You can also do a reverse curl with lighter weight which primarily exercises the back of the lower arms, as well as the biceps. For the front of the lower arms, you lay the arm blaster on your knees and do wrist curls.

The triceps are a more complicated muscle. Most people do a dumbbell kickback as their main triceps exercise. Seated triceps extensions are great and can be done with two dumbells or both hands under the plate of one dumbbell. You can add more weight to the single dumbbell with the aforementioned ankle weights.

THE site to look for your exercises is ShapeFit.Com. Start with the five I suggest, keep the physics in mind, keep good form and change your grips periodically to reduce muscle stress.
posted by tristeza at 8:08 PM on May 19, 2008 [10 favorites]

The problem here is that muscle growth is usually achieved through progression - ie by increasing the weight at regular intervals. If you buy one set of dumbbells, then once you have got whatever initial gains there are, you have nowhere to go. Increasing reps will make you somewhat stronger, and train those muscles for endurance, but they won't get a lot bigger.

Also, if you're a big lad, 10kg isn't very heavy. I, with my weedy ~14" upper arms can easily curl 15kg for reps.

The reason pullups and chins are advocated is that your body is quite heavy and provides serious resistance. I can't think of a dumbbell exercise with that similar a motion, but clearly you need pretty heavy ones to provide the same stimulus.

Is there a kid's playground anywhere near where you walk? There'll be somewhere you can chin there.

If you drop body fat, your arms will look bigger, even if they're not, because the muscles will be more defined and won't so overshadowed by your wobbly tummy.
posted by i_am_joe's_spleen at 8:17 PM on May 19, 2008

Shovelglove, shovelglove, shovelglove.

I'm a 98 pound weakling of sorts who has always been strong for my size, and insanely active, but not as strong as I'd like to be. I was a bike messenger, with the leg muscles that go along with it, but no upper body strength.

I joined a gym, and got pretty arm muscles through weightlifting, but it didn't make much of a difference in real life, where I have to load musical equipment into a van or help friends move their furniture.

Abandon the dumbell fly and the bicep curl and eating clean and looking like an after photo. Try Shovelglove, or kettlebells, or crossfit (with a big grain of salt.) Find something that will make you strong, and that you can do every day, not just something that will get you strong-looking for a few months before you get bored of the endless routine.
posted by freshwater_pr0n at 8:53 PM on May 19, 2008

freshwater_pr0n: I actually bought a sledgehammer some time ago to do just this but, without getting into too much detail, I was running out of breath very quickly when doing the movements. This is one of the reasons I'm quitting smoking, and why I want some low-impact exercise to do while my lungs, uh, sort of clear themselves out.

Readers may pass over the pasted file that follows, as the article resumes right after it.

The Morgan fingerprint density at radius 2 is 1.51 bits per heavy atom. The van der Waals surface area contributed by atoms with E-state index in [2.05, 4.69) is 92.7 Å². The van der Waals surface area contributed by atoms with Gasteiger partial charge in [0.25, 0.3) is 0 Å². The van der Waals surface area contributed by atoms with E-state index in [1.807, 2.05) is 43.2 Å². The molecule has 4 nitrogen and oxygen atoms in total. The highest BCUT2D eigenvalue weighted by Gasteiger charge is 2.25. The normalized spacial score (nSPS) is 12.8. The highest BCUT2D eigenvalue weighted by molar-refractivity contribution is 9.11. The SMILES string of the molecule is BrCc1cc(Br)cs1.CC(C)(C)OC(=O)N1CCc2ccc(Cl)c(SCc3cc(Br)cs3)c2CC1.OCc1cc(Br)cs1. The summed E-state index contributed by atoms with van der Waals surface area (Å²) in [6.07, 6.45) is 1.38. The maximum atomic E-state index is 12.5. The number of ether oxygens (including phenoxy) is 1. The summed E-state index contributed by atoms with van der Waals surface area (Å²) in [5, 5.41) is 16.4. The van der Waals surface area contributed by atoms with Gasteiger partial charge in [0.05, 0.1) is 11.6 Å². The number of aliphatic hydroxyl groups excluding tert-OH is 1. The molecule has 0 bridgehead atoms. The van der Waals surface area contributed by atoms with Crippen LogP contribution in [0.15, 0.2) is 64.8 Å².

posted by turgid dahlia at 8:58 PM on May 19, 2008

you can buy a pull up bar that cantilevers in a doorframe, or a spring-loaded one that fits in the doorframe like a curtain rod.
posted by twistofrhyme at 9:02 PM on May 19, 2008 [1 favorite]

Instead of getting a pair of 10kg dumbbells, I think you should get an adjustable set. These are a metal bar that you can load weight plates onto. They look like this, and are not too expensive, especially used. Garage sales, used sporting goods stores, and pawn shops are a good place to look. Get two of the bars, plus four 5kg plates and four 10s (or four more 5s if you are strapped for cash). If they have smaller plates (2.5 or 3 kg? I lift in pounds, so I'm not sure how it goes with kg), get four of those as well. This will give you plenty of different weight options, starting at 10kg all the way up to 30.

The nice thing about these is that they use the same plates that barbells do, so you can easily add to your home gym if you end up liking weightlifting. And you can adjust the weight as you get stronger, without ending up with a million different pairs of dumbbells.

Here's my dumbbell arm program:
Hammer curls
Forearm curls (both fore and back)
Triceps extension

If you are aiming to gain arm size & strength, I think you should throw in some shoulder work, too. Otherwise, the tops of your arms may not look as evenly developed. Plus, the shoulders have a lot to do with everyday arm strength. Try these:
Dumbbell shoulder press
Dumbbell front raises
Dumbbell upright row

I usually aim to do 3 sets of 5 repetitions of each of these exercises, with a short break in between each set. The goal should be to lift as much weight as you can, while still keeping proper form. Do them slowly and smoothly, concentrating on form. Once you can do 5 reps with proper form, increase the weight slightly. Drop down to fewer reps if you need to, until you can do 5 with proper form again. Repeat. It helps to keep a spreadsheet or a paper record or something, so you'll remember how much weight and how many reps/sets you did for each exercise the last time. Optimally, you should try to do this routine often, but not more frequently than every other day -- muscles need rest in order to grow. I usually aim for twice a week. If you ache a lot the next day, try eating something with lots of protein after your workout, like a protein shake or some hard-boiled eggs.